An assessment of the Unicode standard

Gabriel Genellina gagsl-py2 at yahoo.com.ar
Tue Sep 22 01:38:46 CEST 2009


En Sun, 20 Sep 2009 03:33:47 -0300, Greg Ewing  
<greg.ewing at canterbury.ac.nz> escribió:
> Hendrik van Rooyen wrote:
>
> In any case, it doesn't affect my point, which was that
> I was thinking about something that I didn't have a word,
> or even a convenient phrase for.
>
>> That is probably true, but on the other hand, it is not totally rubbish  
>> either, as it is hard to think of stuff you have never heard of,  
>> whether you have an undefined word for it or not.
>
> I quite agree that there is *some* interaction between
> the language we use and the way we think, but it's a
> two-way process. As a species, we're quite capable of
> thinking about new things and inventing words to express
> them when the need arises.
>
> It's possible that some individuals do this more
> frequently than others, e.g. mathematicians and other
> people who are in the habit of exploring new ideas may
> be less influenced by the constraints of language
> than the general population.

Anyway, they're still constrained by the language.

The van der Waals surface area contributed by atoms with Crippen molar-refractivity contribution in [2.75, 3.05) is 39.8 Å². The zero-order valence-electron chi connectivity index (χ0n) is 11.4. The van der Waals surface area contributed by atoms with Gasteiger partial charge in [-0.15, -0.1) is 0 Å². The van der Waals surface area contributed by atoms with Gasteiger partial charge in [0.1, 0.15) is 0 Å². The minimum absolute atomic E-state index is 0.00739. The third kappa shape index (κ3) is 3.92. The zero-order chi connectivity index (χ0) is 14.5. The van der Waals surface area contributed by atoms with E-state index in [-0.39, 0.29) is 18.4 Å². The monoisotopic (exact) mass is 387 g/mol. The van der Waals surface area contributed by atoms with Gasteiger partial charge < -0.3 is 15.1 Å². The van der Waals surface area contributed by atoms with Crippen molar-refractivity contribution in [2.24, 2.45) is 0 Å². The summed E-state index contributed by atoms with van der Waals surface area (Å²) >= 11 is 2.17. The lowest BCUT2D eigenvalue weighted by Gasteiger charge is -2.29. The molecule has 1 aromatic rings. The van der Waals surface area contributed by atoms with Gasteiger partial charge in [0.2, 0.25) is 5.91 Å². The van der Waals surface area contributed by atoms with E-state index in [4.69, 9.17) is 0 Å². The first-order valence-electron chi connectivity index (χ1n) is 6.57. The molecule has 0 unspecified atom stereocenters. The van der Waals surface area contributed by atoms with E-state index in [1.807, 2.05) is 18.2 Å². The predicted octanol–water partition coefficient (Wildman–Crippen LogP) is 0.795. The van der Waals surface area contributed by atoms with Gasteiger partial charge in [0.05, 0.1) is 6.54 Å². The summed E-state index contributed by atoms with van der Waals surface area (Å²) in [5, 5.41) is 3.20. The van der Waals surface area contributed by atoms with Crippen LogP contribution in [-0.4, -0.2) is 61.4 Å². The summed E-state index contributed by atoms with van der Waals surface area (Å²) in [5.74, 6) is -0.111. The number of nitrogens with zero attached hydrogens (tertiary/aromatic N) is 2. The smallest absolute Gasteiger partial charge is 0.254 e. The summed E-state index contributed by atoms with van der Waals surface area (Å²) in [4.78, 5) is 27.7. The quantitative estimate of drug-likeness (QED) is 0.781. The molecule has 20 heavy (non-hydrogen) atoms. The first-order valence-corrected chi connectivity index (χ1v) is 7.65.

In ancient Greece many wise men made remarkable progress in geometry,  
arithmetic, and other areas - but could not develop algebra. Why not?  
Algebra requires abstract names for unknowns - x,y,z that we use today.  
The greek number system used letters to represent numbers themselves -  
α=1, β=2, etc. - so no one would think on using letters for designating  
unknown quantities; it was just out of their mental frame.

Diophantus created some kind of algebra notation, so he was able to write  
x**n (for 2<=n<=6, basically combining the expressions for x² and x³) and  
could express some equations in short (or abridged) form, instead of the  
full prose that were used normally. But he was simply not able to develop  
symbolic algebra. And nothing happened for 15 centuries in this regard in  
Europe.

The Arabians brought the Indian number system (and the idea of zero as a  
number) to Europe. And it's not a coincidence that Arabians also developed  
symbolic Algebra at the same time [2]; they *could* develop Algebra  
because they had a language into which symbolic names could be expressed.

[1] Colerus, Egmont. Historia de la Matemática. De Pitágoras a Hilbert.  
Bs. As, Ediciones Progreso y Cultura, 1943

[2] BTW, the very name 'algebra' comes from a book of Abu Ja'far Muhammad  
ibn Musa Al-Khwarizmi, "al-jabr w'al-muqabala". And guess where  
'algorithm' comes from?

-- 
Gabriel Genellina




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